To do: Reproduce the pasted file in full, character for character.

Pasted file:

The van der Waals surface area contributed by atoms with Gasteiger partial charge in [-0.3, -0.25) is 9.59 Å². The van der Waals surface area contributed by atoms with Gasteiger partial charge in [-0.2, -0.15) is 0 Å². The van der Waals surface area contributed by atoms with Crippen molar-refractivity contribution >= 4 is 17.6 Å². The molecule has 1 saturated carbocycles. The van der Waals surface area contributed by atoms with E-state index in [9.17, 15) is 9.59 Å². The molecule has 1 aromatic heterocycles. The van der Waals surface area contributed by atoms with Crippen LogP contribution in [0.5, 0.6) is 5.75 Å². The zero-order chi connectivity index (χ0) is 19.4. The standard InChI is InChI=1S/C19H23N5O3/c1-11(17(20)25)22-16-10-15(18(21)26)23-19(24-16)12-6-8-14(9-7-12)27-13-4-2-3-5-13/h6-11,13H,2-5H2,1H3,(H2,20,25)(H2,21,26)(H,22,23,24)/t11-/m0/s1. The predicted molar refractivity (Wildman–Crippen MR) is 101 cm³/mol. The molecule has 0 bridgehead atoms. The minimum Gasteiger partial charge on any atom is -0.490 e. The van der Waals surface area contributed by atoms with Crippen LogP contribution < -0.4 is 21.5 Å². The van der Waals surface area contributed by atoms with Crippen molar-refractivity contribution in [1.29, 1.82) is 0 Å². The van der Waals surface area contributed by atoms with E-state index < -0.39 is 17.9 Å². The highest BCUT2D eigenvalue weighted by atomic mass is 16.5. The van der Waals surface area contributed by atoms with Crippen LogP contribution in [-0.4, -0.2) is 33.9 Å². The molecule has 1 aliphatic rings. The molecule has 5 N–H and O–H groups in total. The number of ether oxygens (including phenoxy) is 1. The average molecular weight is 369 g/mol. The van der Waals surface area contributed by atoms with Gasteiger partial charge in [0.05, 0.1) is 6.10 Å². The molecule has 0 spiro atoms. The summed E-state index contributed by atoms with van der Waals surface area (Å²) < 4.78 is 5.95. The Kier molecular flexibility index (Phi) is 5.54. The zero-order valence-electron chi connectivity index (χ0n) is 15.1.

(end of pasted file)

The van der Waals surface area contributed by atoms with Gasteiger partial charge in [-0.3, -0.25) is 9.59 Å². The van der Waals surface area contributed by atoms with Gasteiger partial charge in [-0.2, -0.15) is 0 Å². The van der Waals surface area contributed by atoms with Crippen molar-refractivity contribution >= 4 is 17.6 Å². The molecule has 1 saturated carbocycles. The van der Waals surface area contributed by atoms with E-state index in [9.17, 15) is 9.59 Å². The molecule has 1 aromatic heterocycles. The van der Waals surface area contributed by atoms with Crippen LogP contribution in [0.5, 0.6) is 5.75 Å². The zero-order chi connectivity index (χ0) is 19.4. The standard InChI is InChI=1S/C19H23N5O3/c1-11(17(20)25)22-16-10-15(18(21)26)23-19(24-16)12-6-8-14(9-7-12)27-13-4-2-3-5-13/h6-11,13H,2-5H2,1H3,(H2,20,25)(H2,21,26)(H,22,23,24)/t11-/m0/s1. The predicted molar refractivity (Wildman–Crippen MR) is 101 cm³/mol. The molecule has 0 bridgehead atoms. The minimum Gasteiger partial charge on any atom is -0.490 e. The van der Waals surface area contributed by atoms with Crippen LogP contribution < -0.4 is 21.5 Å². The van der Waals surface area contributed by atoms with Crippen molar-refractivity contribution in [1.29, 1.82) is 0 Å². The van der Waals surface area contributed by atoms with E-state index < -0.39 is 17.9 Å². The highest BCUT2D eigenvalue weighted by atomic mass is 16.5. The van der Waals surface area contributed by atoms with Crippen LogP contribution in [-0.4, -0.2) is 33.9 Å². The molecule has 1 aliphatic rings. The molecule has 5 N–H and O–H groups in total. The number of ether oxygens (including phenoxy) is 1. The average molecular weight is 369 g/mol. The van der Waals surface area contributed by atoms with Gasteiger partial charge in [0.05, 0.1) is 6.10 Å². The molecule has 0 spiro atoms. The summed E-state index contributed by atoms with van der Waals surface area (Å²) < 4.78 is 5.95. The Kier molecular flexibility index (Phi) is 5.54. The zero-order valence-electron chi connectivity index (χ0n) is 15.1.